FIG. 3 shows additional detail of how manipulation of handheld controller 107 may be used to affect simulated game play. In the example shown, one example way of holding controller 107 is in two hands as shown in the upper part of FIG. 3. When held in this way, tilting (pitching) the controller 107 backwards may simulate an acceleration function whereas pitching it forward may simulate a deceleration and/or reverse function. A neutral pitch orientation can be used to simulate neutral (idle). In cases where the simulated vehicle is in the air such as for example a flying vehicle, such pitching backwards and forwards may also cause the nose of the vehicle to pitch up down respectively. In the example shown, neutral pitch position of the handheld controller 107 may be used to maintain a constant velocity.
Similarly, as shown in the center of FIG. 3, when the handheld controller 107 is tilted (rolled) to the left, such roll can be sensed and used to steer the simulated vehicle to the left. Similarly, when the handheld controller is rolled to the right, such roll may be detected and used to steer the simulated vehicle to the right. When the handheld controller is shaken, this can activate an additional function such as for example a "turbo" acceleration function (e.g., as if a rocket on the back of the vehicle activates to provide an additional burst of acceleration).
As shown in the bottom of FIG. 3, when the balance board input device 180 is used, leaning to the left may be used to provide a sharper left turn to the vehicle whereas leaning to the right can be sensed and used to provide a sharper turn to the right. When the player distributes his or her weight equally on both feet, then this "no lean" situation may be used to provide a neutral or straight-steering scenario.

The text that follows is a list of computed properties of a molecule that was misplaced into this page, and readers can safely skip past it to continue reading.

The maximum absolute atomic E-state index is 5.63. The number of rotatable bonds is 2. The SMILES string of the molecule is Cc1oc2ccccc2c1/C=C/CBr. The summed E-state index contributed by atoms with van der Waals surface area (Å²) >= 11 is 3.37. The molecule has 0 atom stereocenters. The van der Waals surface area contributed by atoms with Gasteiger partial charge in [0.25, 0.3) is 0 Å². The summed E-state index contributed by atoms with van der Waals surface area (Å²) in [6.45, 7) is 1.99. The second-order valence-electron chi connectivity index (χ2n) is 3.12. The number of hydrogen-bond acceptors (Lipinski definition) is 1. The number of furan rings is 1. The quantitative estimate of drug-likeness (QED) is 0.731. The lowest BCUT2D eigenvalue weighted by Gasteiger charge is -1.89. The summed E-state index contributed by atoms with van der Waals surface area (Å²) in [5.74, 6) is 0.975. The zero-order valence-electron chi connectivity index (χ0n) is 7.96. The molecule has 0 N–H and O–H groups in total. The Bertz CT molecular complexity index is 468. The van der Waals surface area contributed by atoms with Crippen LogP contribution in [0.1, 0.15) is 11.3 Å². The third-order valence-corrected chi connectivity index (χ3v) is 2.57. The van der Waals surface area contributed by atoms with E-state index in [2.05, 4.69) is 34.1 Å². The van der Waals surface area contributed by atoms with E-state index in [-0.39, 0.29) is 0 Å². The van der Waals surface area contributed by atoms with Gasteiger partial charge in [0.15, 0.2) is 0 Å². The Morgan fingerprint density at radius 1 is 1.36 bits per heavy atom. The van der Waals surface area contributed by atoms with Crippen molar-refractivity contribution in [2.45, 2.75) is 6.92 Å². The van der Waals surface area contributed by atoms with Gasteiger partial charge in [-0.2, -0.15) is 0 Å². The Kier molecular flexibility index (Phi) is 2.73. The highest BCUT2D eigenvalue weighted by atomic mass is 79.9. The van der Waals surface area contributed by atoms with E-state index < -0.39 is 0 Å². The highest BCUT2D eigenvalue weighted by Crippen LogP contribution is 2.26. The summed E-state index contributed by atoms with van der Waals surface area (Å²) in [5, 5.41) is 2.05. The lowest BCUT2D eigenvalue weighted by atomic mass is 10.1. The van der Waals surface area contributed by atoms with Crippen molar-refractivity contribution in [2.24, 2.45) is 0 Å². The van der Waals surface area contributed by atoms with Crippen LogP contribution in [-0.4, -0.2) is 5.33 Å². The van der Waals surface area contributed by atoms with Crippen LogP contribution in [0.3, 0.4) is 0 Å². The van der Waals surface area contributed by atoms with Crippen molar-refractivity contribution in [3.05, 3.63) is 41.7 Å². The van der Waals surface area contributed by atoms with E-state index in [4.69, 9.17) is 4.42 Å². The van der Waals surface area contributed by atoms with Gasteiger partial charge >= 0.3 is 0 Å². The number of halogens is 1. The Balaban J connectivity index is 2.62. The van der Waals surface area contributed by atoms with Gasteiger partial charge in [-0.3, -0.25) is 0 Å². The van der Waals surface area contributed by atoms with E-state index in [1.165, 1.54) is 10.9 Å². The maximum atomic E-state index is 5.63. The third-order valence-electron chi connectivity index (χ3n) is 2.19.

In the exemplary illustrative non-limiting implementation, the video game player holds hand-held controller 107 sideways in both hands--with each hand holding one end of the remote 107, as shown in the top insert 801 of FIG. 2--and uses it to simulate steering motorcycle handlebars, including twisting the throttle to accelerate/decelerate, as shown at the top 803 in FIG. 2.
The following discussion uses the conventional terminology of "pitch", "yaw" and "roll" (or "tilt") about orthogonal axes X/Y/Z--where "pitch" refers to rotation about the X axis, "yaw" refers to rotation about the Y axis, and "roll" refers to rotation about the Z axis (see FIG. 2).
When the player uses both hands to roll the hand-held controller 107 horizontally around the forward Z axis, the simulated motorcycle 103 will lean over into a turn, as shown at the center 804 of FIG. 3. Thus, for example, when the game player's left hand pushes downward while the right hand pulls upward, the simulated motorcycle will lean over into a left turn. Similarly, when the game player's right hand pushes downward while the left hand pulls upward, the simulated motorcycle will lean over into a right turn. As an aggressive alternative, standing on a Wii Fit Board 180, the player can shift his or her weight left or right to effect an even sharper lean into a left or right turn, respectively, as shown at the bottom 805 of FIG. 3. Buttons on the controller 107 can be operated by one or both thumbs, for example, to provide other exhilarating vehicle effects (e.g., firing rockets, firing weapons, etc).
In an exemplary illustrative non-limiting implementation, part of the virtual landscape can include opportunities for the simulated motorcycle 103 to go airborne and fly through the air. For example, the motorcycle may be driven up and over a ramp or other jump at a high speed from which it becomes suspended in mid-air--or the motorcycle may be driven off a cliff or other sudden drop. Unlike the real world where a motorcycle would immediately drop due to the force of gravity, this implementation permits the simulated motorcycle 103 to literally fly through the air while descending slowly toward the ground 9. The simulated velocity of the motorcycle as it travels through the air can have a direct relationship to the motorcycle's velocity before it left the ground.